Negligence isn’t typically an issue in a workers’ compensation claim. When a work injury happens, or work illness develops over time, it doesn’t matter who’s at fault. In general, except in very rare circumstances, work injury claimants cannot sue their employer. Similarly, if a worker is injured at work or suffers an occupational disease, the worker is covered even if it’s their own fault.


Negligence in a workers’ compensation claim

However, sometimes negligence does matter. It matters when a negligent third party causes the workplace injury or disease . Here, a third party is someone other than the employer. It also cannot be an employee of the employer, or the work injury claimant. When a third party causes the injury at work or the industrial disease, they may still be liable for negligence. When this issue arises in an L&I claim or self-insured employer claim, then we call it a “third party claim”.


In my experience, most frequent third-party claims involve a motor vehicle accident (or MVA). Workers that drive often in their job are more likely to experience a work-related motor vehicle accident. For example, delivery drivers, truck drivers, bus drivers, and shuttle drivers. I’ve also seen third party claims involving flaggers or construction workers injured by a negligent driver. Third party claims also arise when a defective product causes an injury or disease. For instance, a manufacturer may be liable if a faulty piece of equipment causes the injury or illness. Examples include defective saw blade guards, defective respirators, or defective steel toe boots.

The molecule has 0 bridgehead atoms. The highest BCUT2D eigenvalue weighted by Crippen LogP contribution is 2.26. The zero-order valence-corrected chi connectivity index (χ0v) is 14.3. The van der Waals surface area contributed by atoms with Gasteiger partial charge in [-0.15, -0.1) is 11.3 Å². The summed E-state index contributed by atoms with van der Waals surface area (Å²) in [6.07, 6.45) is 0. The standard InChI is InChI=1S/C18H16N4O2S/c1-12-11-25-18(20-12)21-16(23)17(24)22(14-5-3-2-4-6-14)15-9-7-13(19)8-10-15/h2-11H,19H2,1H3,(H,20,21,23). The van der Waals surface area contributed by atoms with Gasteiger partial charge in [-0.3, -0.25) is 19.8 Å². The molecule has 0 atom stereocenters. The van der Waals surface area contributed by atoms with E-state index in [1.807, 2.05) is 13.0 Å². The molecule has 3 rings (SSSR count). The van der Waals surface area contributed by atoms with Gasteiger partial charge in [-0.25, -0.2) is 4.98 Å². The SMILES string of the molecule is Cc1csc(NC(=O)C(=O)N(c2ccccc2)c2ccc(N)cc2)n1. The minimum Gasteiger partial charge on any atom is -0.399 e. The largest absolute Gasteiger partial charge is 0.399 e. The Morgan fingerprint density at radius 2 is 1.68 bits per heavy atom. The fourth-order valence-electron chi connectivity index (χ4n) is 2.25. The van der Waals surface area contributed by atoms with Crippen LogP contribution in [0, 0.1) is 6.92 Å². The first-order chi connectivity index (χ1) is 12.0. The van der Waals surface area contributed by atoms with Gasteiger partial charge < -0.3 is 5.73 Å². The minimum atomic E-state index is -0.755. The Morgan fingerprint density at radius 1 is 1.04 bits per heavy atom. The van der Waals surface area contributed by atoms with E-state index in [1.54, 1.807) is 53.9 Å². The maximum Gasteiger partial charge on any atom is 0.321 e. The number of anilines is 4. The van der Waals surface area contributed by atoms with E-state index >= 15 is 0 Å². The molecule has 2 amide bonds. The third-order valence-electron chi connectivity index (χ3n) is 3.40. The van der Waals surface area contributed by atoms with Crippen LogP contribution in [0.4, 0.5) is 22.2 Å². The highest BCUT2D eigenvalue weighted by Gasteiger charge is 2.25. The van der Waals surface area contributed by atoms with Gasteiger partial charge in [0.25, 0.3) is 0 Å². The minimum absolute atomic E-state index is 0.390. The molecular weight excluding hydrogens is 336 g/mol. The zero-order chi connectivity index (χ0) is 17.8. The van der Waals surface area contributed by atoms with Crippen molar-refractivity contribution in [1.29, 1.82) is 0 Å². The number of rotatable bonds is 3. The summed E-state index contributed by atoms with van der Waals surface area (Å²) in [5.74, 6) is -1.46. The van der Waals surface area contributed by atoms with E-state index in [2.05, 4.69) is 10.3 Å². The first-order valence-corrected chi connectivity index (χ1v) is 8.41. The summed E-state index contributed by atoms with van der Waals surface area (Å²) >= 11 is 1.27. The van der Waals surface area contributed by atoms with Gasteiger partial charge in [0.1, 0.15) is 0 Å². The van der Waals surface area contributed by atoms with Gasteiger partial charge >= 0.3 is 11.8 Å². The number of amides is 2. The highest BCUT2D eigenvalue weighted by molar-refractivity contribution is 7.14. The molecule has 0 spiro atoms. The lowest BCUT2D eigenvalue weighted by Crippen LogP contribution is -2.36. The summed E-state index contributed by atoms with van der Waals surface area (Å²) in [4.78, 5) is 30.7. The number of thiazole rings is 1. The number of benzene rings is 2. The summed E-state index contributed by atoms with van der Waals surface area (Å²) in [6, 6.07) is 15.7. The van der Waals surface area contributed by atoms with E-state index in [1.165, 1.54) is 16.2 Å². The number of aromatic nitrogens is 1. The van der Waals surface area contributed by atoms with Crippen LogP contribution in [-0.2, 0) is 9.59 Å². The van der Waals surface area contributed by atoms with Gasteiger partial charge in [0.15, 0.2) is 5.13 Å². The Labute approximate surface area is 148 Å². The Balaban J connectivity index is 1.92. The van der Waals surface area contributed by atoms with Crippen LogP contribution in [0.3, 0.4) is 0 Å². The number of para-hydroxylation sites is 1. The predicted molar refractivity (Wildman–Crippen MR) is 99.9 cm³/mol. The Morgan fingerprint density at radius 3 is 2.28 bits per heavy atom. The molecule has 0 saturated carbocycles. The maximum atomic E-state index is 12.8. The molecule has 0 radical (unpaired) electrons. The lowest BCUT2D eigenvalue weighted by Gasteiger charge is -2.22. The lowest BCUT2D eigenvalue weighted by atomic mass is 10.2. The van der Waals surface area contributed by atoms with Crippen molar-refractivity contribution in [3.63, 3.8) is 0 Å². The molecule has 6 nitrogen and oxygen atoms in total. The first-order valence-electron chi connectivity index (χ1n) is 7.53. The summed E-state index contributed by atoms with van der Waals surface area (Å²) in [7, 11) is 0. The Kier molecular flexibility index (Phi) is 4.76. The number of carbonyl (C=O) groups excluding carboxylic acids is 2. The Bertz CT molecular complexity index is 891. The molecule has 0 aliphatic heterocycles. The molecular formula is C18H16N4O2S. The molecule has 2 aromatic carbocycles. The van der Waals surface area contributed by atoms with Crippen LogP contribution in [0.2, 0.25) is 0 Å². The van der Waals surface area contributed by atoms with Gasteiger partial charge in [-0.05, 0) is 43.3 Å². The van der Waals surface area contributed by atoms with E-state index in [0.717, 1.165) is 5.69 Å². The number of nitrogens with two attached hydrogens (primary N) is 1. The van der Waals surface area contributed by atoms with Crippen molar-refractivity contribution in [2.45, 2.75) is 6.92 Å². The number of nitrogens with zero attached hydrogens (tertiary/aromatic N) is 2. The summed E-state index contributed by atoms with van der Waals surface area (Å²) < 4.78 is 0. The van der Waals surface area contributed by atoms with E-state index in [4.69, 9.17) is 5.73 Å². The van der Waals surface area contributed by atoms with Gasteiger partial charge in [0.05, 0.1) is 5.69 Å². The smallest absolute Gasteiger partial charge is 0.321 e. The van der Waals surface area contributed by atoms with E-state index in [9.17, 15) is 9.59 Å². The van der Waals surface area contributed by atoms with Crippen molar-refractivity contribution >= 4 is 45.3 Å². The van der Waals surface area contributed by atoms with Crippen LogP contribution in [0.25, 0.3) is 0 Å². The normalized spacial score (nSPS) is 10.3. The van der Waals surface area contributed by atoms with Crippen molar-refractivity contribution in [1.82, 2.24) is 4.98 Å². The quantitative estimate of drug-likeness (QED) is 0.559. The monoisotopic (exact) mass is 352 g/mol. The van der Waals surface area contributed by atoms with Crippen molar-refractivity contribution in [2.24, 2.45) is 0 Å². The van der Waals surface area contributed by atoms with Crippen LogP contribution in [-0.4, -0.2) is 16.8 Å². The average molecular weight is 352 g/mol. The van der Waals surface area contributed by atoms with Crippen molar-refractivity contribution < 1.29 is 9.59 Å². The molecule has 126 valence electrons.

Costs in third-party L&I claim

When a negligent third party causes the injury at work, the work injury claimant can take legal action against the negligent party. This may shift some of the workers compensation claim costs onto the responsible third party. This kind of cost shifting helps reduce (or even eliminate) the cost burden on the L&I industrial accident fund. Therefore, the Department of Labor and Industries (L&I) has a financial interest in the legal action against the third party.


Sometimes, work injury claimants are reluctant to pursue the legal action against the third party. Mostly, it’s because of the time and energy spent on additional legal battles in civil court, outside the L&I setting. When this happens, L&I may pursue the action in the worker’s name, because L&I has its own financial interest. However, there are many cases where the work injury claimant takes on the legal fight. In that case, L&I becomes a lien holder in the legal action against the third party. Depending on the severity of the injury and the strength of the negligence case, it’s often a good idea to pursue the additional legal action.


Dividing the payout among all parties

Since L&I has financial interest, the parties to the legal action cannot reach a settlement without consulting L&I. Eventually, if the case settles or resolves through litigation, the monetary award divides between several entities. First, litigation costs and attorney fees are paid proportionately by the work injury claimant and L&I. Second, the work injury claimant receives twenty-five percent of the remaining balance (unless they agree to a smaller percentage). Then, the remainder goes to L&I but only to the extent they need to reimburse for payout of benefits.


In summary, when a negligent third party causes an injury or disease, they may be liable. Furthermore, the injured worker may bring legal action against the third party. If they do not, L&I can still pursue the legal action (if they choose to do so). Any monetary proceeds of the legal action are divided between attorneys, the injured worker, and L&I. Work injury claimants should get twenty-five percent. Finally, L&I is entitled to reimbursement for the benefits they pay under the workers’ compensation claim.